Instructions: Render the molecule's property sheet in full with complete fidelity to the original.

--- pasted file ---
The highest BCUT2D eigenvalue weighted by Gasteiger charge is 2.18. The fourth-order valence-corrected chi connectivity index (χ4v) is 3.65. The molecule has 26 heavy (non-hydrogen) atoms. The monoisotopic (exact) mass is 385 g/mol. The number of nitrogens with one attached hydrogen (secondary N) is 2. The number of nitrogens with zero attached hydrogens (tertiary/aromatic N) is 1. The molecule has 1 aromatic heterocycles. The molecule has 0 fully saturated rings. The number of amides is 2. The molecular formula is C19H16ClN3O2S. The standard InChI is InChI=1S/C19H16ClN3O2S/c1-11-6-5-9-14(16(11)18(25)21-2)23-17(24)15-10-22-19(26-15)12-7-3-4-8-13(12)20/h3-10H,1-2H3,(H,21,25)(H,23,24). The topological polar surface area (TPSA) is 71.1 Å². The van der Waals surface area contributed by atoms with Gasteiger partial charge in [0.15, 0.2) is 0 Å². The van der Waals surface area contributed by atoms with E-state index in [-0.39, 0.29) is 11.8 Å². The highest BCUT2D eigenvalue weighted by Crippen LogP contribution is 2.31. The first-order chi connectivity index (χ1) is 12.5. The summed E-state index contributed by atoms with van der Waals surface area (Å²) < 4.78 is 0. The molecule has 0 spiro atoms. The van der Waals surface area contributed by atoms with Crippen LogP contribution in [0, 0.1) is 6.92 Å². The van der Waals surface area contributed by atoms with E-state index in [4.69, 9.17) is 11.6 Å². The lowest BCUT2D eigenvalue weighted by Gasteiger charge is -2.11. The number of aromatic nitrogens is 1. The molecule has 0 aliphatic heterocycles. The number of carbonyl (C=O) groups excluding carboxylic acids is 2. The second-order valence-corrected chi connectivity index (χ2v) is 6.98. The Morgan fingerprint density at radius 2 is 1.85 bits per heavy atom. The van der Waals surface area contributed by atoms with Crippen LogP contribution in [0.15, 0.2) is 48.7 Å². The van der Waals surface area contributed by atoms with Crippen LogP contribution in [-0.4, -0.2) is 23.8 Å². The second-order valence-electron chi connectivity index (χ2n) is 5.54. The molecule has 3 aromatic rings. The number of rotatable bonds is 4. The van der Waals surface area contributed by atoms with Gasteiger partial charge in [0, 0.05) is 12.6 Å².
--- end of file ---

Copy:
The highest BCUT2D eigenvalue weighted by Gasteiger charge is 2.18. The fourth-order valence-corrected chi connectivity index (χ4v) is 3.65. The molecule has 26 heavy (non-hydrogen) atoms. The monoisotopic (exact) mass is 385 g/mol. The number of nitrogens with one attached hydrogen (secondary N) is 2. The number of nitrogens with zero attached hydrogens (tertiary/aromatic N) is 1. The molecule has 1 aromatic heterocycles. The molecule has 0 fully saturated rings. The number of amides is 2. The molecular formula is C19H16ClN3O2S. The standard InChI is InChI=1S/C19H16ClN3O2S/c1-11-6-5-9-14(16(11)18(25)21-2)23-17(24)15-10-22-19(26-15)12-7-3-4-8-13(12)20/h3-10H,1-2H3,(H,21,25)(H,23,24). The topological polar surface area (TPSA) is 71.1 Å². The van der Waals surface area contributed by atoms with Gasteiger partial charge in [0.15, 0.2) is 0 Å². The van der Waals surface area contributed by atoms with E-state index in [-0.39, 0.29) is 11.8 Å². The highest BCUT2D eigenvalue weighted by Crippen LogP contribution is 2.31. The first-order chi connectivity index (χ1) is 12.5. The summed E-state index contributed by atoms with van der Waals surface area (Å²) < 4.78 is 0. The molecule has 0 spiro atoms. The van der Waals surface area contributed by atoms with Crippen LogP contribution in [0, 0.1) is 6.92 Å². The van der Waals surface area contributed by atoms with E-state index in [4.69, 9.17) is 11.6 Å². The lowest BCUT2D eigenvalue weighted by Gasteiger charge is -2.11. The number of aromatic nitrogens is 1. The molecule has 0 aliphatic heterocycles. The number of carbonyl (C=O) groups excluding carboxylic acids is 2. The second-order valence-corrected chi connectivity index (χ2v) is 6.98. The Morgan fingerprint density at radius 2 is 1.85 bits per heavy atom. The van der Waals surface area contributed by atoms with Crippen LogP contribution in [0.15, 0.2) is 48.7 Å². The van der Waals surface area contributed by atoms with Crippen LogP contribution in [-0.4, -0.2) is 23.8 Å². The second-order valence-electron chi connectivity index (χ2n) is 5.54. The molecule has 3 aromatic rings. The number of rotatable bonds is 4. The van der Waals surface area contributed by atoms with Gasteiger partial charge in [0, 0.05) is 12.6 Å².